When is it time to ignore calls versus doing something about them?
If you are being harassed or threatened collection actions on old debt, there are many things to consider. First, a legitimate collector is required to send you something in writing within five days of the initial contact under the FDCPA. That’s sort of a litmus test. Receiving nothing in writing is a violation, but it’s also a sign of a debt scammer.
Second, check your credit report via annualcreditreport.com. If the debt is on there, it’s causing you harm and you should do something about it. Contact us or another consumer attorney — the first steps would be to dispute the debt. Often the consumer rules aren’t being followed. For instance, balances are reflected more than once, or are inaccurate in other ways. We often file actions under the Fair Credit Reporting Act which may result in the debt being removed once and for all (waiver of debt or trade line deletion), and you may receive damages due to the inaccuracies. Everything relies on good credit it seems. Bad credit can harm you in all kinds of ways. You don’t pay us up front – we only get paid if we are successful in obtaining a recovery.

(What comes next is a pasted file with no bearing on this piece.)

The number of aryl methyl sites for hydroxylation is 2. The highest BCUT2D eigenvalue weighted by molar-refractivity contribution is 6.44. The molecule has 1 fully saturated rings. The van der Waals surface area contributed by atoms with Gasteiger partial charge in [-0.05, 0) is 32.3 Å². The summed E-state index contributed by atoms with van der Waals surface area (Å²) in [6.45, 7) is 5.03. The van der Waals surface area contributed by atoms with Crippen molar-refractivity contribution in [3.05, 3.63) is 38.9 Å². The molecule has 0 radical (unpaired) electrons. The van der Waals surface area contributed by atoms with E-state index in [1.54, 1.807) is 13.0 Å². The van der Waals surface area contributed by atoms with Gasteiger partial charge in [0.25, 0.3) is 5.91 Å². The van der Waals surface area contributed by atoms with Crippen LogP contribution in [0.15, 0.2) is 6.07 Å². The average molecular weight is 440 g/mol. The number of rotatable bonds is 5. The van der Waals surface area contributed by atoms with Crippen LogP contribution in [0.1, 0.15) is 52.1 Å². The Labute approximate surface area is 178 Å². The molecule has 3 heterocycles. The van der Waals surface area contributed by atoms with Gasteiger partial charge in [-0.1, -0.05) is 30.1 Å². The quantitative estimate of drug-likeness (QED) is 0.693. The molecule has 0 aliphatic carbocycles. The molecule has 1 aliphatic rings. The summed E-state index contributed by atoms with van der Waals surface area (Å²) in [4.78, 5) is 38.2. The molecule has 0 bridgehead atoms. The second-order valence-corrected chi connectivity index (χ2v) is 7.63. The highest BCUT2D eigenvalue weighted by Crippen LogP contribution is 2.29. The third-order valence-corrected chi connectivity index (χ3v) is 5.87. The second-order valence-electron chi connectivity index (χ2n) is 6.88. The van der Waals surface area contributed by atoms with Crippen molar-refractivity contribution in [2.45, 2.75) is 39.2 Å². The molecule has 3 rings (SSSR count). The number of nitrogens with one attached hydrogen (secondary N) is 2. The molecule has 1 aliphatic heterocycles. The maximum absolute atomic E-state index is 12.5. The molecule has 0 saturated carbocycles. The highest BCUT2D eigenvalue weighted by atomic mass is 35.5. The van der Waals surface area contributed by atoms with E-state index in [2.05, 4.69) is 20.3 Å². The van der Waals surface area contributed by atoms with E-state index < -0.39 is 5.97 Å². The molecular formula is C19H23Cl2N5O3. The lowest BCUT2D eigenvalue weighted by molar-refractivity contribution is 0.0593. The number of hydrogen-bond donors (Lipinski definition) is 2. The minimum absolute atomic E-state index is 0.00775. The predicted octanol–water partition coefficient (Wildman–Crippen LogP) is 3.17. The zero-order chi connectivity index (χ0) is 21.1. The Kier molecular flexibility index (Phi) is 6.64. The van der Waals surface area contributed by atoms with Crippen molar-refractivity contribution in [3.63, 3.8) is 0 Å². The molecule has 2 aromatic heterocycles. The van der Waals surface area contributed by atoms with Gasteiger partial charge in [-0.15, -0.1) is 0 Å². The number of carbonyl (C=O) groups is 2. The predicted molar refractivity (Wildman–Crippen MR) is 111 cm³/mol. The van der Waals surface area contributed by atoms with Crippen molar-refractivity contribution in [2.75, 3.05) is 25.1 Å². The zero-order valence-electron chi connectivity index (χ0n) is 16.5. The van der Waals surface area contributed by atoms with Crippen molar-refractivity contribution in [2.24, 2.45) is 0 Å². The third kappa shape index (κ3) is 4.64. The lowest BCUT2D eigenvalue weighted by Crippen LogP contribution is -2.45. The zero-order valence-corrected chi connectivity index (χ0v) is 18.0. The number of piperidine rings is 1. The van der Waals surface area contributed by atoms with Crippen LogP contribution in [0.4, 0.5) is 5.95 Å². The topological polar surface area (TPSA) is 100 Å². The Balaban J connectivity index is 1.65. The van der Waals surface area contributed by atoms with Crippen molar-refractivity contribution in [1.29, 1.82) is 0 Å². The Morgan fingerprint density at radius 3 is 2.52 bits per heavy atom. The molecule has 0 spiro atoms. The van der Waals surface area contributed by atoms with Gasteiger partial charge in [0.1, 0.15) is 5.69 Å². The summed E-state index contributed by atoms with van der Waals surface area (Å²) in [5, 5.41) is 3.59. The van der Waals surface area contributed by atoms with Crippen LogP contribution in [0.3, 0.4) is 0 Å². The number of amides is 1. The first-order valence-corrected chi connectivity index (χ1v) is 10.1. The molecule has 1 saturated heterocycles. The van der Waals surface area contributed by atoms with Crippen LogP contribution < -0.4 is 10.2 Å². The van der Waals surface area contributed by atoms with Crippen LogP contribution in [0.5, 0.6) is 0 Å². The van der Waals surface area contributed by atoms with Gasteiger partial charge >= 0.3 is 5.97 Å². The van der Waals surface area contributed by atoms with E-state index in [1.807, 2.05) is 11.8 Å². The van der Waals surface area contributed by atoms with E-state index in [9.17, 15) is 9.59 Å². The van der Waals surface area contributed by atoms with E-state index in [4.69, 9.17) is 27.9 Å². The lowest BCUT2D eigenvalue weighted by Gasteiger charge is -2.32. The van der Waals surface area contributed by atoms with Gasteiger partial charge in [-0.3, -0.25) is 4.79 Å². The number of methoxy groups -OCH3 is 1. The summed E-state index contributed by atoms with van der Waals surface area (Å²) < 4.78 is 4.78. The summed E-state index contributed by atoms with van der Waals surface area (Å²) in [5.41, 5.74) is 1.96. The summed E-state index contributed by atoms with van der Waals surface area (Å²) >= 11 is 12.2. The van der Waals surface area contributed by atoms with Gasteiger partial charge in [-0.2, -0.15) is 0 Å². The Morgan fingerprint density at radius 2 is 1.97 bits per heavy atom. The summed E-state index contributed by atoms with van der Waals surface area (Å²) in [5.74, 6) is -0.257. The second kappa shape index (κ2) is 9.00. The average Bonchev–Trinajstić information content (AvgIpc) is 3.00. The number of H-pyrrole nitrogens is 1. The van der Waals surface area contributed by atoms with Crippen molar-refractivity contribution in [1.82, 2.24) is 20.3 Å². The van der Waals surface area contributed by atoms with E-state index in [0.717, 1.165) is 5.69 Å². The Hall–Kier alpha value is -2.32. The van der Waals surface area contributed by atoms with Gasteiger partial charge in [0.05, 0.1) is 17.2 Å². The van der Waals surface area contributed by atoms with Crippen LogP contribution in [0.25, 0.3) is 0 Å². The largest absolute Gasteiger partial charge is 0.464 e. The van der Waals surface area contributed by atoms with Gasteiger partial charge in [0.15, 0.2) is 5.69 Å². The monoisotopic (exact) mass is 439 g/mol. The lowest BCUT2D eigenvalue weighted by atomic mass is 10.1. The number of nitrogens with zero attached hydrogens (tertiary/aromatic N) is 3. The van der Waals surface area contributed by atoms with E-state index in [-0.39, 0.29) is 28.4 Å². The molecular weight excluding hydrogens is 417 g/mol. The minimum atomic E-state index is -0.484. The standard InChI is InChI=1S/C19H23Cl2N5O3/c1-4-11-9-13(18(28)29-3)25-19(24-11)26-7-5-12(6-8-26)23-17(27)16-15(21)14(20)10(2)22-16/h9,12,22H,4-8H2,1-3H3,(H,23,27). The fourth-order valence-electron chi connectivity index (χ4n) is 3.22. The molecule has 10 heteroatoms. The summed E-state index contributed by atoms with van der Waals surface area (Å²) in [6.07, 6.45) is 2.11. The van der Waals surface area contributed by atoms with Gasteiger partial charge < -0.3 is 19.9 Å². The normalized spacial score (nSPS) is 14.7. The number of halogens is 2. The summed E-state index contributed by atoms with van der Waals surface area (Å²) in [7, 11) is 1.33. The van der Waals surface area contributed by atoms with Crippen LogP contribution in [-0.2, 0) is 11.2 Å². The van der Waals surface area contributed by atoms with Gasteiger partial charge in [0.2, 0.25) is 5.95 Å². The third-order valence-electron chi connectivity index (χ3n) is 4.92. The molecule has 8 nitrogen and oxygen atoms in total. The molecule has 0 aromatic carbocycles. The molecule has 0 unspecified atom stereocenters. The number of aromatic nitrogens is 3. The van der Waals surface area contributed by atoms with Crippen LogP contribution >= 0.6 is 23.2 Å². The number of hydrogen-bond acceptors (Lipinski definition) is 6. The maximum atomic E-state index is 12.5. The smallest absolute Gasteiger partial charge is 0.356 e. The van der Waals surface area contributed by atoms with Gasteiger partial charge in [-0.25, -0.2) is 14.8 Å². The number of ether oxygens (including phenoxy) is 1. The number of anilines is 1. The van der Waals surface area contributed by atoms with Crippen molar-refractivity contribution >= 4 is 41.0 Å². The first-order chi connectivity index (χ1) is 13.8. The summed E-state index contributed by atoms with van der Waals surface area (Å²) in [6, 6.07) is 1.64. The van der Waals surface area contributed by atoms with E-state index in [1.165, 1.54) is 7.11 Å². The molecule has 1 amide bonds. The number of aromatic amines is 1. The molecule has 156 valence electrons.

If it’s not on there, perhaps ignoring the debt collector calls is the wisest course of action. There is no point in pursuing scam artists, it’s a waste of time and money. We go after legit companies that don’t have processes in place to avoid inaccuracies and the harm to credit.
The statute of limitations is continuing to run – until they actually file a lawsuit. Most debt scammers won’t file — they just call and harass. But there can be pitfalls if a lawsuit is filed for instance. Further harm to credit. The lawsuit could continue without you knowing about it if you were served via publication for instance. Judgments can be hard to fight after the fact, particularly when wages or a bank account are garnished. It’s really best to talk with an attorney to make sure you are aware of all options when deciding what to do…
The first step is to check your credit reports via annualcreditreport.com. See what’s going on.